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Sunday, March 15, 2020

Slowing Down for Decisions in Crisis

Sensible, but depends on the flow of  risk as well.

Slow Down to Make Better Decisions in a Crisis  by Art Markman in HBR

The news about the spread of COVID-19 is changing fast — and people are trying to make decisions about everything from whether to cancel vacations to how to best protect themselves and their communities. There are several psychological reasons why you may find decision-making difficult right now.

First, there is a looming present threat. The disease is real. Around the world, people are dying from it and it is spreading rapidly enough that there is new news every day. Humans are wired to pay attention to threats, and so this story captures our attention in a way that a distant threat like climate change does not.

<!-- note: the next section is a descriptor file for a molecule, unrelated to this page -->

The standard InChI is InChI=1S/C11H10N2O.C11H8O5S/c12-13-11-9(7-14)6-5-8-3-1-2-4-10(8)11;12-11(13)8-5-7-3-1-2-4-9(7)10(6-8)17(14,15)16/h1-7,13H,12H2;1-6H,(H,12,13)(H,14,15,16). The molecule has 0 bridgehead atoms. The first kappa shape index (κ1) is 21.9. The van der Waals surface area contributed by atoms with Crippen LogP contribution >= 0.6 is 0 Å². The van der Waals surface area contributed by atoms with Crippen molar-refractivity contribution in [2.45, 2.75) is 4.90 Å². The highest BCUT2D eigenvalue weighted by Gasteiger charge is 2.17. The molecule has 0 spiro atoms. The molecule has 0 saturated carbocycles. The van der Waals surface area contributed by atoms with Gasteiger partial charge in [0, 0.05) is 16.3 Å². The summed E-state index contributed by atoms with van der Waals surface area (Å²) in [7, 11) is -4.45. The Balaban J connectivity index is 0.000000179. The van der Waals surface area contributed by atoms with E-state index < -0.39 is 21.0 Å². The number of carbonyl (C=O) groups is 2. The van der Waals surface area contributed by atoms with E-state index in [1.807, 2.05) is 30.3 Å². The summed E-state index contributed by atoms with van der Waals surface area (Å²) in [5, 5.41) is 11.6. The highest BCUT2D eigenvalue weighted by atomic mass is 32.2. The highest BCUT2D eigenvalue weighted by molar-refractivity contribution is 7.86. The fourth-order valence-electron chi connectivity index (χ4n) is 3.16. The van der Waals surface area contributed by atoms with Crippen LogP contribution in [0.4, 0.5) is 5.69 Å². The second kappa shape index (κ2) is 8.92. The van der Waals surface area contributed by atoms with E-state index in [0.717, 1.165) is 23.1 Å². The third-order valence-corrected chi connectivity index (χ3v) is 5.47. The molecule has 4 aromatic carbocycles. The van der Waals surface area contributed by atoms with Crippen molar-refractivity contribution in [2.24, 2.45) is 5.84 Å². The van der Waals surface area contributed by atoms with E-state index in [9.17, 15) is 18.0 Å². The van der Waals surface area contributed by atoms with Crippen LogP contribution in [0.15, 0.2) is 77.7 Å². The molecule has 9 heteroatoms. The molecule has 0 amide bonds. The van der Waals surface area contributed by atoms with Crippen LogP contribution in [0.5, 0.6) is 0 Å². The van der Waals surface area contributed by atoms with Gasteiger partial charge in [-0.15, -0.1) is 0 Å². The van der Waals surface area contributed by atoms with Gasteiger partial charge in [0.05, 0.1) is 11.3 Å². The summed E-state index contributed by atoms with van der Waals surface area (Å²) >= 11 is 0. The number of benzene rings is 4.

Second, there is a lot of uncertainty about the spread of the virus — how many people have it, how quickly it’s moving through communities, how many people will ultimately get it. When it comes to future projections, we’re good at understanding linear trends. We are bad at understanding trends that involve an accelerated growth like an exponential function. At the front end of a bloom in a virus, there will be few cases, but they can grow rapidly. The uncertainty that creates for people increases our attention to it. .... "

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